But, hey, what do I know? Be nice when you answer that. So what are your thoughts on what Google should do with that mountain of cash? Reduce the deficit? Something philanthropic? Nothing at all? Have company outings with pools full of money so they can swim in it?

Let us know!

  • Thatks! It is very nice!

  • Nice article, thanks Frank.

    I’m in Oz and I don’t know if Google have to ‘expense’ their AdWords discount vouchers as an operating cost under the accounting regulations in the US (as opposed to it being a lack of gross revenue), any accounting folk comment on that?

    I have however thought on many occassions that Google shoots itself in the foot with those vouchers given to the public…

    While an AdWords manager can (usually) demonstrate value out of a voucher like that, the average Joe gets those things, tries AdWords and blows the $100 on stupid keyword choice to a more stupid landing page, then on seeing ZERO return from the experiment, thinks “well I’m glad that was not my $100, what a waste of advertising dollars”…

    From that point on he is most unlikely to become an AdWords customer and he will tell his friends that too…

    On the few occassions where Joe does carry on the experiment past that voucher stage, and later seeks help to make his now personal spending work better – what support does he get from Google?

    my two cents…

  • Another great post Frank.

    Many of us recently posted about Google Places support over at Blumenthals and Jeff Huber the new VP of local read the post. He said he’s listening.

    I said something to the effect that if Google Places would offer support and start fixing the myriad of Google Places problems, they would have TONS of agencies, SEOS and marketers singing their praises and selling their services at NO COST to Google. Forget buying Groupon for their sales team. WE would be promoting Boost and Tags to clients if GP worked and if there was support when it didn’t.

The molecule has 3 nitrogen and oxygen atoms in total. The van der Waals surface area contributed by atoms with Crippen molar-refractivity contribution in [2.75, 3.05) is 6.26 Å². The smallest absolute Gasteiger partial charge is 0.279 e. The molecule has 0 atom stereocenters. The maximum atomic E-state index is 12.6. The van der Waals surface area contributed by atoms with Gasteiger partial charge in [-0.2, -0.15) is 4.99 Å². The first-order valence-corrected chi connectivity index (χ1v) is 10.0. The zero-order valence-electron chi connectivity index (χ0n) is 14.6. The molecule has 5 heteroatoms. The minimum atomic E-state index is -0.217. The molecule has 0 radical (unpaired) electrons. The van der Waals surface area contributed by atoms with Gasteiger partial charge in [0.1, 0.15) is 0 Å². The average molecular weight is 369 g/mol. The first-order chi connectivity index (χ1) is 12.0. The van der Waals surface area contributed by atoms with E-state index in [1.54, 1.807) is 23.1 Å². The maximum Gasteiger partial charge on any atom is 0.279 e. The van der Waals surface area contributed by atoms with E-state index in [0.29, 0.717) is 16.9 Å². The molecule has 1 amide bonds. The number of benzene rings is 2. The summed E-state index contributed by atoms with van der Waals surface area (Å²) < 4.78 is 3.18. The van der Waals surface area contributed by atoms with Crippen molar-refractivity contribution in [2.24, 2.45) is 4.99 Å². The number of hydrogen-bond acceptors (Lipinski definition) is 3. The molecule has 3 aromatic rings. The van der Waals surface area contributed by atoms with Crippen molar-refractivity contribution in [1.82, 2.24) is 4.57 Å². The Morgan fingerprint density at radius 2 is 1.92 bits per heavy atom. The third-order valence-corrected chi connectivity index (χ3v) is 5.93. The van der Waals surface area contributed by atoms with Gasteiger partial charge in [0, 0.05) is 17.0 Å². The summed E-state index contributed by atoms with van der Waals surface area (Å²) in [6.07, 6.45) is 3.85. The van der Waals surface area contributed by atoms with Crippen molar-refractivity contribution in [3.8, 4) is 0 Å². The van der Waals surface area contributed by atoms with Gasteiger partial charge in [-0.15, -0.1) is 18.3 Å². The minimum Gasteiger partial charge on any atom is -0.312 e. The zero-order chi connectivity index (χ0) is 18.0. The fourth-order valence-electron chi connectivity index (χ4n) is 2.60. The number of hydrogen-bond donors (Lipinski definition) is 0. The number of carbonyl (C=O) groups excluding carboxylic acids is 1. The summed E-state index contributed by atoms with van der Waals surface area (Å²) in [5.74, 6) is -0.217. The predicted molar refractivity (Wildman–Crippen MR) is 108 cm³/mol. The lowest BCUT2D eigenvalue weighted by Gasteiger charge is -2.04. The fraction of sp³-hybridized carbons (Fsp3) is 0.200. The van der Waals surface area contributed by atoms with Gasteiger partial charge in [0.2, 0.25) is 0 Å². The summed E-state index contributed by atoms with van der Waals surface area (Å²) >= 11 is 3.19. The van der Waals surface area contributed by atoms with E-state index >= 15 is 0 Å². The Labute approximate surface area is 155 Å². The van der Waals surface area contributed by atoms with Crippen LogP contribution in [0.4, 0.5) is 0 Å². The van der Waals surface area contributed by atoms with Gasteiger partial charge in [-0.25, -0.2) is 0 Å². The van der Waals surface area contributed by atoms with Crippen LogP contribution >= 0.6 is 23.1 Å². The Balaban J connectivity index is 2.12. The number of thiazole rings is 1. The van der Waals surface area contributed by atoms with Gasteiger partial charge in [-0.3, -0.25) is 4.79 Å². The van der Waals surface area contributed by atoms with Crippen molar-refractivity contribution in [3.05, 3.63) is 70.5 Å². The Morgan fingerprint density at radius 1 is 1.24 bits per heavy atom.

If Google put the previous HotPot advertising budget into fixing Places and offering some level of support – even priority paid support, they would get 10 times the ROI based on FREE referral and word of mouth advertising from happy customers and consultants.

    And if Google Places worked well, didn’t scrape and change data in verified records, didn’t create dupes and was not such a pain to use – FREE WORD OF MOUTH advertising – the BEST kind of advertising would come from all the happy business owners that had a smooth experience.

    • @Linda – Thanks for the compliment. Honestly, I think that the idea of Google offering genuine support is a pipe dream. They don’t get the human side of business because of scale. Now they have created a monster that working backwards into building a support infrastructure could be almost too big of an undertaking. I really believe that they have made a huge tactical error by being almost antagonistic from a support perspective.

      But if money is needed to get to the point of having real support, very few companies have as much as Google so we’ll just have to wait and see.

      Thanks for stopping by and contributing.

  • M Evers-Hood


    Thanks for the post. They are interesting #s – particularly spending… I’m wondering if you could elaborate more on “Support structure” – what are the capabilities, assets, etc that google isn’t offering that you think is needed?

    Follow ya’ll daily – thanks for the great news/analysis!